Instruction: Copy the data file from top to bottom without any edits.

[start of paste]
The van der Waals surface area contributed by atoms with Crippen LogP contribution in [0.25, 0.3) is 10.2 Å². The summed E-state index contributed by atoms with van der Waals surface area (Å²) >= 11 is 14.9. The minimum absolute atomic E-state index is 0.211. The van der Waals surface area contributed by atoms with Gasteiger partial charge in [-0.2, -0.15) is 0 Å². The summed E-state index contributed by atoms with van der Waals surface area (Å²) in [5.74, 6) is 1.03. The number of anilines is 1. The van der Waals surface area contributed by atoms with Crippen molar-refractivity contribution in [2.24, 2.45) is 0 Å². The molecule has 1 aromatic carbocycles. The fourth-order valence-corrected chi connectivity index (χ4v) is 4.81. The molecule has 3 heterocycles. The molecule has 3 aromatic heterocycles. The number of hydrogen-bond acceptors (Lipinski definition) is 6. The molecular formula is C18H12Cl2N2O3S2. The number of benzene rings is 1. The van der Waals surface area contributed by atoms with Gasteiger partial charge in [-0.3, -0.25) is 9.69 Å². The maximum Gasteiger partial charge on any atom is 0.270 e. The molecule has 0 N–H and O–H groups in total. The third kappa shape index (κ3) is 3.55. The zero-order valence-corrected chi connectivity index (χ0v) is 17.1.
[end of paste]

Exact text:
The van der Waals surface area contributed by atoms with Crippen LogP contribution in [0.25, 0.3) is 10.2 Å². The summed E-state index contributed by atoms with van der Waals surface area (Å²) >= 11 is 14.9. The minimum absolute atomic E-state index is 0.211. The van der Waals surface area contributed by atoms with Gasteiger partial charge in [-0.2, -0.15) is 0 Å². The summed E-state index contributed by atoms with van der Waals surface area (Å²) in [5.74, 6) is 1.03. The number of anilines is 1. The van der Waals surface area contributed by atoms with Crippen molar-refractivity contribution in [2.24, 2.45) is 0 Å². The molecule has 1 aromatic carbocycles. The fourth-order valence-corrected chi connectivity index (χ4v) is 4.81. The molecule has 3 heterocycles. The molecule has 3 aromatic heterocycles. The number of hydrogen-bond acceptors (Lipinski definition) is 6. The molecular formula is C18H12Cl2N2O3S2. The number of benzene rings is 1. The van der Waals surface area contributed by atoms with Gasteiger partial charge in [-0.3, -0.25) is 9.69 Å². The maximum Gasteiger partial charge on any atom is 0.270 e. The molecule has 0 N–H and O–H groups in total. The third kappa shape index (κ3) is 3.55. The zero-order valence-corrected chi connectivity index (χ0v) is 17.1.